Some good must come from this tragedy

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The terrible news came through last night: my friend Cidnie’s daughter, drowned in the marina where she and her husband keep their sailboat. I never experienced Kitty’s bright spark in person, but her lively personality was vividly illustrated by her mother’s stories and pictures.

The cruising community is tight. During a day of waiting and hoping and willing the best, comfort and courage was found in a circle of friends. Most of us have never met in person; we know each other through connections built over years through email, blogs, Facebook groups, chats. My fellow cruising mothers span the globe, and are a fierce tribe. And we know: this could have happened to any of us.

Public tragedy like this brings out the worst in internet rubbernecking, with sanctimonious speculation about what should have been done. The anonymity of the internet makes some people think they can pass judgement, making assumptions in the absence of information and facts, and taking pious comfort as the unaffected about what they’d surely have done differently.

That has no place here. This is simply a tragedy, a terrible accident. This could have happened to any of us.

My circle of boat mamas, gift that they are, melt our courage together in a well compassion and love for our friend. Each of us does what she can: we have mamas who have worked in SAR, who are communication whizzes, who are genius hacks, who have personal experience with public tragedy and know what proactively needs doing.

This could have happened to any of us. 

Google tells me that a typical funeral in the USA costs about $10,000. But what no Google search can tell you the many OTHER costs. Like how much wage disruption can hurt a family unable to work while mourning, which the Family and Medical Leave Act won’t do much to help. How the stress of financial strain compounded on grief takes a toll on families. How they need to keep their lives normal, while coming to terms that it will never be the same. Please help if you can:

http://m.gofund.me/sqr4a4

With gratitude for my tribe: Amanda, Amy, AnneBrittany, CharlotteCindy, Diane, Karen, Laureen, Laurie, Nica, the Victorias, and the rest, you know who you are. Today we dilute our wine or coffee or water with salty tears, and hold our boat kids a little closer.

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Photos (c) Cidnie Carroll

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22 Responses to Some good must come from this tragedy

  1. Michael McFadyen April 24, 2015 at 8:57 am #

    Very sad news, one every sailor with young kids or pets fears. My thoughts are with her family.

  2. Ron Miller April 24, 2015 at 9:43 am #

    I am so sorry to hear of such a lost. April 25th of 95, I lost my son. I have come to realize over the years, it is not what we do to protect our Children, rather it is what we have done to enjoy our Children.
    You gave your Child an amazing life, and you should never question that.
    Nothing can be said to ease the pain of a lost, just know your child was happy to live this amazing lifestyle.
    Love, positive thoughts and prayers will be sent your way.
    Love Ron

  3. Jill hendrick April 24, 2015 at 10:55 am #

    From one mamma bear to another- this summarizes our fear. My uncle died before 30. My grandmother’s comment sticks with me always: “no parent should ever bury a child- it is not as it should be and we as humans are equipped.”
    Hugs to you and yours and my thoughts and prayers go out to your friend. As you said- it could happen to any of us. Accidents can’t be anticipated like we wish they could and as mamma bears- we want only to protect our Cubs and deliver them to the world healthy and happy adults who take care of us in diapers 😉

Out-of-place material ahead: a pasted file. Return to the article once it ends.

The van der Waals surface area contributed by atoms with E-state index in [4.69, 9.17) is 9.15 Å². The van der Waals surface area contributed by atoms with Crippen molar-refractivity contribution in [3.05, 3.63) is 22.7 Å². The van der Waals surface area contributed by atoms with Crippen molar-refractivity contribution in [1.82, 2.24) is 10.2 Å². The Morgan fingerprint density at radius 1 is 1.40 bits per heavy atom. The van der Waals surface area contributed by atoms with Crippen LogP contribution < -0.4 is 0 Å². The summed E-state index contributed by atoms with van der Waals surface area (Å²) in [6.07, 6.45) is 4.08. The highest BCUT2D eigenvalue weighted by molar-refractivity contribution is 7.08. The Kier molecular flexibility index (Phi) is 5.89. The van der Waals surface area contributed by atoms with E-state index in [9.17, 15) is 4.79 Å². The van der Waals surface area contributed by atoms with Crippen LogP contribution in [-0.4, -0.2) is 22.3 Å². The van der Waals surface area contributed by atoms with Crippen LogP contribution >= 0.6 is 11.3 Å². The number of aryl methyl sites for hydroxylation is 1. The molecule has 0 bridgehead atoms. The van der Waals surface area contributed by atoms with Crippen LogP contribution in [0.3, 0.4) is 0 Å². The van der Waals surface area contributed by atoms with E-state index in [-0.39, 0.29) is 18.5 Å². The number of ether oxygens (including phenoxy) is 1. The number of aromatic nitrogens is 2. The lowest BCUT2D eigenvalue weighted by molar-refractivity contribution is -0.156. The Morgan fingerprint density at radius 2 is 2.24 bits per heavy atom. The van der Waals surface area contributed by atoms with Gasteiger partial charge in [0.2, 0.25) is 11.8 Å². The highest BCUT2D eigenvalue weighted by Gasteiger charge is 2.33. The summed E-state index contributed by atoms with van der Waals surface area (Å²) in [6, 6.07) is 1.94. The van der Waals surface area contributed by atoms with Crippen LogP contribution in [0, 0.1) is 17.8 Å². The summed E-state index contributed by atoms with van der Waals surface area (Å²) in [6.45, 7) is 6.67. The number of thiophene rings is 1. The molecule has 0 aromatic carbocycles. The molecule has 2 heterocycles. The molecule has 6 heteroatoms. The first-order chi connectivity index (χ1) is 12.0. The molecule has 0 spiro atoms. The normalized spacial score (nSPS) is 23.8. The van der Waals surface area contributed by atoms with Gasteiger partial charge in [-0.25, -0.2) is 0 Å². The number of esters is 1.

4. Betsy April 24, 2015 at 4:48 pm #

    This is so sad. So so sad. And this, I’m afraid, is so true: “The anonymity of the internet makes some people think they can pass judgement, making assumptions in the absence of information and facts, and taking pious comfort as the unaffected about what they’d surely have done differently.” Let’s hope not here, not now. Only compassion.

  5. anne April 24, 2015 at 5:06 pm #

    <3

  6. Boyink April 24, 2015 at 5:27 pm #

    Our prayers go out to them and all of the cruising families who are impacted.

  7. Ivy Wentz April 24, 2015 at 6:20 pm #

    Behan, you have put into words what so many of us feel. My daughter & son in law survived the death of a child & many of the outer consequences you speak of. My heart breaks for Cidnie & her family. I will continue to keep them in my heart & thoughts. Thank you, for putting the right words on such a tragedy.

  8. Bettie-Jeanne April 24, 2015 at 6:30 pm #

    I am a bereaved parent.
    And it does SUCK.
    I have never known such raw, eviscerating pain in my life.
    The death of one’s offspring is a suffering like no other.

    I am, now, an Intentional Survivor of my daughter’s death, rather than succumbing to turning into a collateral victim, which is the easier path.
    But, for most bereaved parents, this turn takes YEARS.
    We are considered NEWLY BEREAVED for the first full five years and including the 6th anniversary.
    It has now been 6 years 4 months and 20 days since the death of my child.

    18 months after her death my husband and I founded a local chapter of THE COMPASSIONATE FRIENDS, which is the world’s largest FREE peer-to-peer support organization for bereaved parents, grandparents and siblings. TCF offers support, no matter the age of the child, from pre-birth to full maturity, no matter the cause.

    For those looking to help others suffering a death, there is a simple “introduction” to HOW YOU CAN HELP at
    http://www.compassionatefriends.org/brochures/how_can_i_help.aspx

    I have many free resources available, both to those in need of support and those who wish to help.
    I can be contacted through our chapter website
    TCFEastOfTheRiverCT.org or at TCFEastOfTheRiverCT@gmail.com

    My heart goes out to all who are touched by this ugly tragedy.
    <3

  9. Homestead Kids April 24, 2015 at 7:34 pm #

    So very sorry to hear about this tragic accident! As you say, when we hear the deeply sadenning news of something like this, we hold our own kids just a bit tighter, whether on a boat or landlocked. Our deepest feelings to the Ceol Mor’s.

  10. Normandie Fischer April 24, 2015 at 9:59 pm #

    Please, please let something good come from this. Every mama’s heart must be breaking. I know mine is. My daughter’s is. She’s holding her sweet baby closer today.

    It’s so hard when we’ve rejoiced with Cidnie over every wonderful post, every picture that she has posted. We feel attached, don’t we? Part of the family. And so we grieve. We mourn. And we wish we could do more than donate money. Praying for healing and peace to return one day to Cidnie and her family and sending virtual hugs to all.

  11. Janet Lee Knizner-Enders April 24, 2015 at 10:44 pm #